Gender has been a hot-button topic lately, and for many adults, it can be hard to know how to talk about gender with the children in their life. Thankfully, and surprisingly to many adults, children often have much less trouble understanding when someone is transgender and/or gender expansive. As humans grow and develop, we naturally try to make sense of the world, which frequently means finding or creating categories for people and things. Gender is one of the quickest because of its pervasiveness in the English language and many cultures, including mainstream American culture. While kids continue to figure out what identifies a particular gender, it is a great time to talk about what things are and are not gendered and how different people identify in terms of gender.
I have heard kids claim that belts are for women and not for men because Mom wore belts and Dad did not. Hair length has also been identified with gender, particularly when Dad had longer hair than Mom. These are easy for adults to correct or question. When kids state that something is gendered in a particular way, asking why they think that can help identify how they are thinking about gender and can help them question the assumptions that they are making about gender.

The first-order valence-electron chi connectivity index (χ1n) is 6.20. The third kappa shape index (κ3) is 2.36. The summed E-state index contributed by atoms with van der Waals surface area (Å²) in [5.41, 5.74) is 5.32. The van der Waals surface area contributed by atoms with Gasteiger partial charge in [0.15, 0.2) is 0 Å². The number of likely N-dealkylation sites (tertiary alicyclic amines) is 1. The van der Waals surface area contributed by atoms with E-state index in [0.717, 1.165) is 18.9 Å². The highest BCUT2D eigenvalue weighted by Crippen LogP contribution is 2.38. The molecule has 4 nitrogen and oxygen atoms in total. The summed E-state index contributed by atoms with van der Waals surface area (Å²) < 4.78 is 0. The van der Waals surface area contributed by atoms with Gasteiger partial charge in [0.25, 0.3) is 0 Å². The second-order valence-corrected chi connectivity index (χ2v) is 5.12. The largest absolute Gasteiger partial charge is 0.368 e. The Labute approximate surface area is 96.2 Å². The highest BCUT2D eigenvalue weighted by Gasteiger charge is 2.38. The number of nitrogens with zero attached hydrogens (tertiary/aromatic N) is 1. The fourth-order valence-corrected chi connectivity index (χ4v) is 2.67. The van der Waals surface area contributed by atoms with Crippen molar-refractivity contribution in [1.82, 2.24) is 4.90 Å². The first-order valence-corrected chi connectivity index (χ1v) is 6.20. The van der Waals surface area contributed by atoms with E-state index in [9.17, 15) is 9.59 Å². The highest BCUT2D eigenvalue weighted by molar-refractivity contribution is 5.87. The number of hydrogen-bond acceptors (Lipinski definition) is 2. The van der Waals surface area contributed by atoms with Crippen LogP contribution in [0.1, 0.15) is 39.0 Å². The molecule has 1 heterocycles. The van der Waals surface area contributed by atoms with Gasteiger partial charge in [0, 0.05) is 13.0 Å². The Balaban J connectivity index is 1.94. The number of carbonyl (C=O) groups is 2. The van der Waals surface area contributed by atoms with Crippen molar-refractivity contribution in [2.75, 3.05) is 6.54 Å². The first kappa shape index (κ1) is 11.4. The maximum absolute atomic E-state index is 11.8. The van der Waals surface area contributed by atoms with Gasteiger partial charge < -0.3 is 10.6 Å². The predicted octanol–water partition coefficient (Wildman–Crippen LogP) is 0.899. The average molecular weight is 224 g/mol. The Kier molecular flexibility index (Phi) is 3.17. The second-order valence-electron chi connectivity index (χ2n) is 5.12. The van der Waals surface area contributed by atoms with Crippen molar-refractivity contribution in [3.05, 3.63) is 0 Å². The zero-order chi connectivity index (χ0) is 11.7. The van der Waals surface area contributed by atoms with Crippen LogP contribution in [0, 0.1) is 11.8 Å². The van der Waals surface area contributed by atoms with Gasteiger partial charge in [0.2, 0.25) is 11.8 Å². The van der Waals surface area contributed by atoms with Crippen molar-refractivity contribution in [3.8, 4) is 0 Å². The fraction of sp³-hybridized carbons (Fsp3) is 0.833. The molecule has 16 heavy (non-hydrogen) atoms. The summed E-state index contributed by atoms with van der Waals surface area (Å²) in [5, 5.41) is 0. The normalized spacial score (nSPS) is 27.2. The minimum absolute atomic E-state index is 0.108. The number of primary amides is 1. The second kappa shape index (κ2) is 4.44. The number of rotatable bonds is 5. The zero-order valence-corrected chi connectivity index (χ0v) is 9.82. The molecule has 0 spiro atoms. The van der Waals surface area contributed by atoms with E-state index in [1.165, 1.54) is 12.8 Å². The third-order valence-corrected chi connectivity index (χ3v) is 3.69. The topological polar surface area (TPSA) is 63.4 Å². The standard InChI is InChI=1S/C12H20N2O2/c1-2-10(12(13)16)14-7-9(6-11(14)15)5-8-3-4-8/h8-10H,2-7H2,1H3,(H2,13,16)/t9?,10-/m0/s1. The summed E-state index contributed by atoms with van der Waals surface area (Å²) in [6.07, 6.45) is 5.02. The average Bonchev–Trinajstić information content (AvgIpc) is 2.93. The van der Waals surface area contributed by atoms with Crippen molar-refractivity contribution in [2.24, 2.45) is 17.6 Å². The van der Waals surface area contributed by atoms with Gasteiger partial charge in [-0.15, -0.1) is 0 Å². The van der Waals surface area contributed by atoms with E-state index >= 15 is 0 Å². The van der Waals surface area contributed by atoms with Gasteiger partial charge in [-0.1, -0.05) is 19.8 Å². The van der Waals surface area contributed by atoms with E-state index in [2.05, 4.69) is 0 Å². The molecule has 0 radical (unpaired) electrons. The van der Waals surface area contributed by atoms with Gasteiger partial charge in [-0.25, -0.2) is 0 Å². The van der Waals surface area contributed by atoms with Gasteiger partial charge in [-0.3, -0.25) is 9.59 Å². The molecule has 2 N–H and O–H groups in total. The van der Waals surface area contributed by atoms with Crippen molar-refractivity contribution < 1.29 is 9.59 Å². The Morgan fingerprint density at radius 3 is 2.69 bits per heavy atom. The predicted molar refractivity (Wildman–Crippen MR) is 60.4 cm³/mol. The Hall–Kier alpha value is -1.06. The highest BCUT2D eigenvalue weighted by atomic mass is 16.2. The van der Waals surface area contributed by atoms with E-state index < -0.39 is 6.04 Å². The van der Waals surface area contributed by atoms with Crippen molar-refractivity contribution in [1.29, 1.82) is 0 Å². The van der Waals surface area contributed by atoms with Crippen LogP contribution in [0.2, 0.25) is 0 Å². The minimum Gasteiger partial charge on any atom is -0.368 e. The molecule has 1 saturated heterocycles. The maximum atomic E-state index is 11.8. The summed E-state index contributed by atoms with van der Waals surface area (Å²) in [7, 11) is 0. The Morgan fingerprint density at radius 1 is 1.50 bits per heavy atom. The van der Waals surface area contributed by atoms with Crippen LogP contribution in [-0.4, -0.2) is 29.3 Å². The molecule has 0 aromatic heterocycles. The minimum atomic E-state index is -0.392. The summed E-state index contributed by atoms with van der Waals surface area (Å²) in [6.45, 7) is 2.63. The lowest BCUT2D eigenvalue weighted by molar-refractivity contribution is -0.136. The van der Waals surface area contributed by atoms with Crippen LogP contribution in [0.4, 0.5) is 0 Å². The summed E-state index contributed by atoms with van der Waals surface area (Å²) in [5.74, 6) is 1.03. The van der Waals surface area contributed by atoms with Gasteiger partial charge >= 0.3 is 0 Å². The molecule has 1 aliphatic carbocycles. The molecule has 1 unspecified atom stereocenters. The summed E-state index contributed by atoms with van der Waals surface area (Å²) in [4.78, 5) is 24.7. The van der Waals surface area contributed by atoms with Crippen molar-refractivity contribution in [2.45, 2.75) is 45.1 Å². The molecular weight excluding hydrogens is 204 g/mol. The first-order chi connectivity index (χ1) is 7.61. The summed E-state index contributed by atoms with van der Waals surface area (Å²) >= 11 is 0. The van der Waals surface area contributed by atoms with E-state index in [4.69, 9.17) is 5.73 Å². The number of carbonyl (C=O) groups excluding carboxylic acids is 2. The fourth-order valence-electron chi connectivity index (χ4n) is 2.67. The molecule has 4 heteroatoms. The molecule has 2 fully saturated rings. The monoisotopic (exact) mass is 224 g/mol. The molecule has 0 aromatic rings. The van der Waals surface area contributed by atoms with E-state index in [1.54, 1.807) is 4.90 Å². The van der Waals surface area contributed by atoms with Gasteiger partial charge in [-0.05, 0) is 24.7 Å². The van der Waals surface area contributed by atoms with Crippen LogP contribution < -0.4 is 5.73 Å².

Because I am nonbinary, the kids in my life have had more intentional conversations than many about gender and pronouns. These conversations start simply and can begin at birth. When talking to or with a child, it is good to remind them that the pronouns you are using for them are pronouns that were picked when the child was not able to pick their own, but that if they want you to use different ones, they can tell you. This creates space for pronouns to change and for kids to explore who they are more freely.
Most kids are exposed to fairly rigid gender binaries everywhere from TV to stores to school and communities of faith, so reminding them that people can be “girls, boys, and nonbinary” or “she’s, he’s, and they’s” can help them get used to and better understand gender as encompassing more than two options. There are also a plethora of kids’ books that help facilitate conversations about gender, from I Am Jazz by Jazz Jennings, A Costume for Charly by CK Malone, and My Shadow is Purple by Scott Stuart to Red: A Crayon’s Story by Michael Hall and It Feels Good to Be Yourself by Theresa Thorn, What Are Your Words? by Katherine Locke, and Beyond the Gender Binary by Alok Vaid-Menon. All of these books and more can help kids understand their own gender and other people’s genders at their own level of understanding and help them know that the grown-ups around them care for them.